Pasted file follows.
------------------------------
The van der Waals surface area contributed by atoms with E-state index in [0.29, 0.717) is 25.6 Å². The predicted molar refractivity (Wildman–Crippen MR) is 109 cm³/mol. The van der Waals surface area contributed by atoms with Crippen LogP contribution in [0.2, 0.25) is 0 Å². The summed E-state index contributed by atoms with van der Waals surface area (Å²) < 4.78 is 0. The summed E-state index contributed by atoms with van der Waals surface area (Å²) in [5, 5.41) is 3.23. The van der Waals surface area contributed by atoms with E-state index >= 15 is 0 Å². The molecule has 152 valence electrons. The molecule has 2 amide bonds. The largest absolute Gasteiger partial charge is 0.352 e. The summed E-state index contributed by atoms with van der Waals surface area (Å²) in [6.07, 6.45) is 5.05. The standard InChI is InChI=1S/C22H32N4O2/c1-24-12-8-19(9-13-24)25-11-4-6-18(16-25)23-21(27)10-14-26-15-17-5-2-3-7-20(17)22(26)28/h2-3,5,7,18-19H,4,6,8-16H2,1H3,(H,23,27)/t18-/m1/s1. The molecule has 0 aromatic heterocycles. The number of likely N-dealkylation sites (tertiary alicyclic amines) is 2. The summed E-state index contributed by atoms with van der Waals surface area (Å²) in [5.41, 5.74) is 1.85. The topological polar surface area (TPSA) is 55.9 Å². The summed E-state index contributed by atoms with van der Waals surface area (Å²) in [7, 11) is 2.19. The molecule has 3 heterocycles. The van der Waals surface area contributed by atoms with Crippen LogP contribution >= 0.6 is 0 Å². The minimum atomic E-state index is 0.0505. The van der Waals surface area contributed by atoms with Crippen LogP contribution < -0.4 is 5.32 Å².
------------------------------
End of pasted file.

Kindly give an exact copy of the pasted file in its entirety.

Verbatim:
The van der Waals surface area contributed by atoms with E-state index in [0.29, 0.717) is 25.6 Å². The predicted molar refractivity (Wildman–Crippen MR) is 109 cm³/mol. The van der Waals surface area contributed by atoms with Crippen LogP contribution in [0.2, 0.25) is 0 Å². The summed E-state index contributed by atoms with van der Waals surface area (Å²) < 4.78 is 0. The summed E-state index contributed by atoms with van der Waals surface area (Å²) in [5, 5.41) is 3.23. The van der Waals surface area contributed by atoms with E-state index >= 15 is 0 Å². The molecule has 152 valence electrons. The molecule has 2 amide bonds. The largest absolute Gasteiger partial charge is 0.352 e. The summed E-state index contributed by atoms with van der Waals surface area (Å²) in [6.07, 6.45) is 5.05. The standard InChI is InChI=1S/C22H32N4O2/c1-24-12-8-19(9-13-24)25-11-4-6-18(16-25)23-21(27)10-14-26-15-17-5-2-3-7-20(17)22(26)28/h2-3,5,7,18-19H,4,6,8-16H2,1H3,(H,23,27)/t18-/m1/s1. The molecule has 0 aromatic heterocycles. The number of likely N-dealkylation sites (tertiary alicyclic amines) is 2. The summed E-state index contributed by atoms with van der Waals surface area (Å²) in [5.41, 5.74) is 1.85. The topological polar surface area (TPSA) is 55.9 Å². The summed E-state index contributed by atoms with van der Waals surface area (Å²) in [7, 11) is 2.19. The molecule has 3 heterocycles. The van der Waals surface area contributed by atoms with Crippen LogP contribution >= 0.6 is 0 Å². The minimum atomic E-state index is 0.0505. The van der Waals surface area contributed by atoms with Crippen LogP contribution < -0.4 is 5.32 Å².